"You guys killed my daughter," the diminutive San Fernando Valley real estate agent declared at the lobby security desk. "I want an apology."
What she got was something quite different.
Cigna employees, looking down into the atrium lobby from a balcony above, began heckling her, she said, with one of them giving her "the finger."
Sarkisyan walked out, stunned and hurt.
"They showed me their true colors," she said. "Shame on them."
This woman has just gone through a pain I wouldn't wish on anyone--watching her child die needlessly--because CIGNA decided there wasn't enough of a cost-benefit to them to authorize a liver transplant. A for-profit insurance agency acted as a de facto death panel, opting to let this child die. Got that, GOP? There's the death panel you fear-monger. But they're not some hypothetical used to scare Grandma and Grandpa, they're REAL and some day, they may decide that you--or worse, your child--are not worth the cost of saving.
And don't be surprised if they show their heartlessness by heckling you and flipping you off when you walk in their doors to ask why.
And as if on cue, here comes Fox News, defending CIGNA:
Remember Nataline Sarkisyan? She was the 17-year-old who died because CIGNA wouldn't pay for her liver transplant. Said it was "experimental." And by the time public outrage forced them to backtrack, she was dead.
Now her parents are trying to change the law that forbids them from suing CIGNA for damages - because until they do, it's cheaper for insurers to let people die:
"It was the worst thing in life," Hilda Sarkisyan said in a recent interview.
Mark Geragos, the high-profile trial lawyer who helped the family make its pleas to Cigna while Nataline was alive, filed the wrongful death suit on the family's behalf last year.
"If you don't sue, you can't make changes," Hilda Sarkisyan said. "It's not about the money. It's about the principle. They are just going to keep denying people care if we don't stop them."
Cigna said the dismissal of the wrongful-death case in April showed that the court "agreed with our position that the Sarkisyans' claims regarding Cigna's decision making were without merit."
In fact, the court did not consider the merits of the family's wrongful-death claims. Instead, it decided those claims could not be heard.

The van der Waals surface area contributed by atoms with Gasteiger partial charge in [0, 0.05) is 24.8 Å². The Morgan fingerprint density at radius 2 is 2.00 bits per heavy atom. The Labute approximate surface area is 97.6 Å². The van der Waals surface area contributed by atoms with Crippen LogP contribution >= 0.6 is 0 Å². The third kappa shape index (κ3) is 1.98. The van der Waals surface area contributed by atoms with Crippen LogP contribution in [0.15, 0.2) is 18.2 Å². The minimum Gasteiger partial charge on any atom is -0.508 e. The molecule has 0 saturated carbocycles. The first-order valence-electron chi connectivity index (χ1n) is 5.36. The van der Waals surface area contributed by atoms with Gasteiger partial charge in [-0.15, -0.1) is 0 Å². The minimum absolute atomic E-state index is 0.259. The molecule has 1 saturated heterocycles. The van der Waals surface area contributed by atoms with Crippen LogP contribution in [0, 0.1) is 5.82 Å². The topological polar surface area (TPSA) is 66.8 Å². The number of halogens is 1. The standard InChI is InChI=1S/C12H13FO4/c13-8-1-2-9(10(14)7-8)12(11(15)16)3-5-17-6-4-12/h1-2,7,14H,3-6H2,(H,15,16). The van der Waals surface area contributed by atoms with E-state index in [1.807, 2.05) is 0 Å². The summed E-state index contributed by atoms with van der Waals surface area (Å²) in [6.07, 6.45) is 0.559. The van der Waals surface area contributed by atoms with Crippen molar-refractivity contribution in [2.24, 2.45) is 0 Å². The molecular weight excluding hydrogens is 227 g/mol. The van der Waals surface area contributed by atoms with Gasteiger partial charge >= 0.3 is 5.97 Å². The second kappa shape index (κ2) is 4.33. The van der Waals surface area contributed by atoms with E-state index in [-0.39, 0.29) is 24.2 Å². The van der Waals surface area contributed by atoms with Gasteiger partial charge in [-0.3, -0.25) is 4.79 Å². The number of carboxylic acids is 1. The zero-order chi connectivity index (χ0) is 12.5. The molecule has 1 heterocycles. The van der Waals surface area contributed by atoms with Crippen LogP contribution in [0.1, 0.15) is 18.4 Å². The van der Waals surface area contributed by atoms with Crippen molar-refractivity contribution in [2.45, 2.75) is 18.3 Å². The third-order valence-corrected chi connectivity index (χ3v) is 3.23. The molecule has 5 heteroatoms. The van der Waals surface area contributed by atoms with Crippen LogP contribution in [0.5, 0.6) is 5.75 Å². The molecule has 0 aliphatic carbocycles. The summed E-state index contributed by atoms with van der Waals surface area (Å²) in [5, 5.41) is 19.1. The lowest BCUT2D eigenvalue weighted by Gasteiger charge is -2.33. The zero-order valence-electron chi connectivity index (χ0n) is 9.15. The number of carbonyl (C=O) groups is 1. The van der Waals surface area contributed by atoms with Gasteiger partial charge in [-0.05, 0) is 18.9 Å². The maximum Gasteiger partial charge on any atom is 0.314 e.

Judge Feess cited rulings by the Supreme Court and others interpreting 1974's Employee Retirement Income Security Act, or ERISA, which governs employee retirement funds and benefit plans.
Under ERISA, the courts have said, the only monetary damages that beneficiaries of workplace health plans can sue for is the cost of the treatment of service in dispute.
The cost of mounting a lawsuit often far exceeds the cost of the treatment in question, patient lawyer Scott Glovsky said. As a result, few lawyers take them on. That has in effect shut the courthouse doors on most treatment coverage disputes involving workplace health plans, which are the source of medical insurance for 132 million workers and dependents.
"ERISA is a license to kill," Glovsky said. "The companies know that they can deny treatment with the sick or dead member having virtually no recourse."
Wendell Potter, a Cigna spokesman who quit after handling the publicity surrounding the Sarkisyan case, agreed.
"HMOs and insurers are largely free to deny access to care without fear of reprisal or financial consequences," Potter said in a speech to the Civil Justice Foundation in San Francisco.
But, without these limits, an industry spokesman said suits against health insurers could be disastrous for consumers.
"It will bankrupt these plans, and employers would no longer be able to offer coverage," said Robert Zirkelbach, a spokesman for America's Health Insurance Plans.
Then maybe you should go ahead and pay for the procedures instead. It would be good for your image and you could save a lot of money!